Tuesday, December 14, 2004

Tiger, My Friend

Psapp blend soft vocal hooks with perhaps the most playful and creative approach to making music heard this year. Their sound is unique, but if pushed for a comparison, the duo bring to mind a variation of Stereolab; albeit one that plays with mildly abused garage sale keyboards and uses percussion made from bits and bobs around the house. Instrumentation ranges from glockenspiels and hand-plucked violin, to even a BB pellet plink-plonking around in an old coke bottle. “Leaving in Coffins” features a childlike melody and syncopated glitches, as if Aphex Twin hired a chanteuse to sing over his mayhem. “Chapters” is decidedly darker and tempered with romantic unrest, featuring thick, standup bass stabs and a frosty vocal delivery. Personable and highly innovative, it’s all too easy to forget Tiger, My Friend is a debut album.

Wednesday, December 08, 2004

CD REVIEW: John Tejada, Logic Memory Center
Plug Research
Released Nov 2004
$11.99 (Amazon)

Emerging from beneath the polished veneer of minimal house and techno, pop has been slowly bubbling to the surface of electronic dance music, as artists like Matthew Dear drop vocals over beds of complex microsamples, snaring a wider audience with their meatier hooks. On his 10th studio album, John Tejada strikes a balance between this formula and his trademark techy sound, honed over years of productions for scores of labels — and one high-profile remix for the Postal Service. "Strange Creatures" sets the alien, near-robotic cadence of vocalist Kimi Recor against thinly sliced samples that dash in and out of the soundfield; "Possessive Patterns" adds an assertive snare/kick to supple, off-kilter rhythms; and the album's most minimal cut, "Loose Change," demonstrates Tejada's compositional talent with a limited palette. (CJN)

Friday, December 03, 2004

Giant Step Holiday Bash feat. Dego and Platinum Pied Pipers
Mon 12.6 (10pm)
Canal Room (285 W Broadway, 212.941.0900)

One-half of the Mercury Prize nominees 4Hero, Dego's musical path has run the gamut, from sinister drum 'n bass early on, to the jazz/nu-soul styles illustrated on the duo's 2003 LP, Creating Patterns. Alone, Dego is seen as one of the most influential producers in West London's vibrant broken beat scene — for a taste of his sound, check "Got Me Puzzled" with Kaidi Tatham, an electrified, percussive shaker that shows just how grooving the genre can get. Tonight, he brings the latest in soulful, syncopated funk, and is joined by Waajeed and Saadiq of the Platinum Pied Pipers playing live cuts from their forthcoming record on Ubiquity. (CJN)
Daddy G
DJ Kicks

A founding father of the Wild Bunch and Massive Attack, Daddy G was instrumental in defining the Bristol sound — a blend of reggae, dub, soul, funk, and hip-hop he originally showcased as a soundclash DJ in the early '80s. In this installment of the DJ Kicks series, the master lays bare the definitive influences of his style, which prove to be anything but the diluted downtempo that cluttered cut-out bins in the late '90s. From the opening strains of Willie Williams' dub classic "Armegeddon Time" to a rare Massive Attack remix of Nusrat Fateh Ali Khan and a Danny Krivit edit of Aretha Franklin, Daddy G narrates an auditory journey of record-box gems that encapsulates the heart and soul of the trip-hop sound he helped create. (CJN)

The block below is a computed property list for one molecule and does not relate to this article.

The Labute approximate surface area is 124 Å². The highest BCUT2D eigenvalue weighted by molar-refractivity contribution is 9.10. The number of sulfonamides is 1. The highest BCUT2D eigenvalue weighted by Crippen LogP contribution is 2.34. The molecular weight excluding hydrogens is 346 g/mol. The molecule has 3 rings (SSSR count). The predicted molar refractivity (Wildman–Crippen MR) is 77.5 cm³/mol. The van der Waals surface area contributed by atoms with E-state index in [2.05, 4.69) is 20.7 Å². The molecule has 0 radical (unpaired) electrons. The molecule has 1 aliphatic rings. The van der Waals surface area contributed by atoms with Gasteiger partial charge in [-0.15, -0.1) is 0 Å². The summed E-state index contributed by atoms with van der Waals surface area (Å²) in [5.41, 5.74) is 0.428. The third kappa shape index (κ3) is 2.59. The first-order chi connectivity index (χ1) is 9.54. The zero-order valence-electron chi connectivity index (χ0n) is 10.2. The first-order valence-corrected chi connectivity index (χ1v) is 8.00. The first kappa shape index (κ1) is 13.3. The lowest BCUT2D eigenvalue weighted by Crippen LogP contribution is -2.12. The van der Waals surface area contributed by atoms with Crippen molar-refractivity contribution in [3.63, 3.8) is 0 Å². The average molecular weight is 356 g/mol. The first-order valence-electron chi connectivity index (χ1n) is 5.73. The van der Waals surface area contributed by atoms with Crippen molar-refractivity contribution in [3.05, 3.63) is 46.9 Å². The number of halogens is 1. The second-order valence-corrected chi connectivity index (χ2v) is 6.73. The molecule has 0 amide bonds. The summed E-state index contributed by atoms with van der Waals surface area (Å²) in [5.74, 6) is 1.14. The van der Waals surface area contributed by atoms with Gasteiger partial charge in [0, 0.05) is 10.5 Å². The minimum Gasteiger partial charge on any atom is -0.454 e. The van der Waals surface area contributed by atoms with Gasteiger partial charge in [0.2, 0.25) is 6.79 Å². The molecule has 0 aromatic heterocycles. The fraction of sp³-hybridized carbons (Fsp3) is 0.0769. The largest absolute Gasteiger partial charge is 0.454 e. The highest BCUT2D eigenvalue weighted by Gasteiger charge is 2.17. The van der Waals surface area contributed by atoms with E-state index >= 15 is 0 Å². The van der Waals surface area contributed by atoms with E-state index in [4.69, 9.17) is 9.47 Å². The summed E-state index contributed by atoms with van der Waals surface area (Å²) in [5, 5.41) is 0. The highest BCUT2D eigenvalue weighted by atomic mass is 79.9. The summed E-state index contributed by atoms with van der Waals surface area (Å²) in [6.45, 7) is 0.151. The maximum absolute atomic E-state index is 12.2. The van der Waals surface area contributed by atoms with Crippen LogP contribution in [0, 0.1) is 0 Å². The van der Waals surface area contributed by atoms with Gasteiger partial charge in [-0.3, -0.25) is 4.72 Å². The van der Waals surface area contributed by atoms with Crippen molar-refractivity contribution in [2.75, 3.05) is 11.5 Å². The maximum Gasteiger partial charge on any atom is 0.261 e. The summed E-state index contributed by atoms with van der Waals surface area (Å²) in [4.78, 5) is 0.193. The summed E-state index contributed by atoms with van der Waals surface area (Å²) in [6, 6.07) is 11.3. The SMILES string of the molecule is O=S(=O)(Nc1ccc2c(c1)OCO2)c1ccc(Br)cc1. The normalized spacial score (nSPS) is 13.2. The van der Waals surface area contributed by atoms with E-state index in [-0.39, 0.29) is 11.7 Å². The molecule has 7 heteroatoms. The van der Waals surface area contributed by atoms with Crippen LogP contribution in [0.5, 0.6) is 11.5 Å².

Various Artists
Compilation #2
November 2

iPod loyalists alienated by DFA's vinyl-only releases can rejoice once again. Compilation #2 pulls together the singles the label has released since Compilation #1, along with an exclusive track from Black Dice and '80s proto-electro act Liquid Liquid's "Bell Head." Pixeltan bring gloomy bass lines and pulsing disco drums with "Get Up / Say What" while former Major Force members J.O.Y. add the percussive funk swagger the label is known for. Refreshingly, the Juan Maclean get some long-overdue exposure, with new tracks "I-Robot," the dub-electro riddims of "Dancehall Modulator," and their finest moment (and bass line!) to date in "Give Me Every Little Thing." Disc 3 is mixed, running the gamut of the back catalogue and winding down with the unreleased LCD Soundsystem track "On Repeat." (CJN)

But Then Again

To mark their five-year anniversary, Berlin-based ~scape have assembled new, unreleased tracks from their impressive stable of artists. The songs range in genre from Thomas Fehlmann's mechanical dub, to John Tejada's melancholic minimal techno, all the way to Crackhaus' glitchy dancehall oddity, "Birthday Bangers and Smash." Plug Research's Soulo and Headset experiment with electronics, acoustics, recorder, and harmonica on "The Fall of Knee High," while Jan Jelinek provides one of the record's finest moments on "Western Mimikry." The track blends warm guitar tones with sparse jazz cymbals as a gentle string tremolo eerily shifts up and down the scale, adding a simple yet resonant texture. (CJN)




From Earplug.cc

Moment Returns

October 19

Inspired by Jan Jelinek's influential album Loop-Finding-Jazz-Records, the Sydney-based jazz trio Triosk begin experimenting with a hybrid format. After narrowing down their sound to incorporate new compositional forms made possible by computers, the trio eventually collaborated with Jelenik on their debut release 1+3+1. Moment Returns was recorded around the same period, and the resulting record brims with dusty crackles, textures, and samples filling in the space between stand-up bass, slight jazz percussion, and piano. The track "Tomorrow Today (Part 2)" brings to mind the Cinematic Orchestra's compositions, and this jazz-in-the-foreground, electronically augmented background sound generally sums up Triosk's approach. The exception is "Goodnight," a dreamlike track where watery keys slowly spiral in and out of tune, with tones decaying into the ether. (CJN)